THE NEGRO BAPTIST PULPIT.
structions to antagonize the beliefs and practices of men
everywhere, and, having conquered, to make disciples of
them. (Matt. 28: 19, 20.) Paul's ministry exemplifies this
divine plan; for no one can follow him in his work over
Asia Minor and Greece without seeing that, everywhere
and always, he was contending for the faith. His open
enemies, within and outside of the churches, kept him busy
at this. And Paul's inner life, which in some measure
some think has been portrayed for us in the seventh
chapter of Romans, shows that his inner experience was
identical in character with his outward.
I. We may accept it as a divine law that Christians
must always contend for the faith.
1. Loyalty to Christ demands it. Social influence,
family ties, wealth and culture, are sometimes powerful in
tempting to silence or apology those who stand squarely
for a New Testament Christianity. The doctrines which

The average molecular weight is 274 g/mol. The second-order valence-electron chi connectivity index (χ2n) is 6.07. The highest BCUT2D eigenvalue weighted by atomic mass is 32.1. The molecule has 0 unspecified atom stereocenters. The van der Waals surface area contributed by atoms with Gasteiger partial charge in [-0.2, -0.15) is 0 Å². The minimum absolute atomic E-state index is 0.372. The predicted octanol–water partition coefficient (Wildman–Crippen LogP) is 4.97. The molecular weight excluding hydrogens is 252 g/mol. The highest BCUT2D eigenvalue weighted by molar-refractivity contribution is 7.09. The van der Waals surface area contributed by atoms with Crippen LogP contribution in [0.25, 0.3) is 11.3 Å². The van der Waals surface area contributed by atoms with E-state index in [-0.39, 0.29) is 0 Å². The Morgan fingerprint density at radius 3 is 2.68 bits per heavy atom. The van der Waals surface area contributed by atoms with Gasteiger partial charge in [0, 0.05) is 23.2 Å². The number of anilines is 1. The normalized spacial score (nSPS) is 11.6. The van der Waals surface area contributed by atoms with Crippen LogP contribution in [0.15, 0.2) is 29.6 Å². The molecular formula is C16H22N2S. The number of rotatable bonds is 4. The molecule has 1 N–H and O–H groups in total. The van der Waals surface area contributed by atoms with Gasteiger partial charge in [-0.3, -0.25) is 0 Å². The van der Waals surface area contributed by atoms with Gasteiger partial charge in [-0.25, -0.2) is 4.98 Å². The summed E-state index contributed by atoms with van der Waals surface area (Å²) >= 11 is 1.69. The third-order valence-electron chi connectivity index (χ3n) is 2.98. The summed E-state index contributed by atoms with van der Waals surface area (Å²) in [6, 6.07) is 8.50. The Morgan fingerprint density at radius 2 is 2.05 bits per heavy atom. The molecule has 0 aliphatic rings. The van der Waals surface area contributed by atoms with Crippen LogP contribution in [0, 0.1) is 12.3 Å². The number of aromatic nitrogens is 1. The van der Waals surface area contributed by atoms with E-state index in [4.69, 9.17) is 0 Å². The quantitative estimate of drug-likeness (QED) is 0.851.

we must preach antagonize human pride and worldly am¬
bition. The richest and the most honored of earth must
bow before Christ just as the poorest and most debased,
and confess their nothingness, before they can be forgiven.
The human heart is deceitful and desperately wicked, and,
no matter how much culture a man has, he must be born
a2,ain. Every believer must publicly profess Christ in
baptism, and take upon himself the badge of discipleship.
He must deny himself, mortifying his selfishness, which
is the root principle of sin, and help to bring this world
to Je^us. To say these things to men is often to rouse in
them the spirit of opposition. But with those who would
obey the New Testament there can be no question as to
duty. These and all the other doctrines of grace must be
faithfully presented to men. To Christ alone are we re-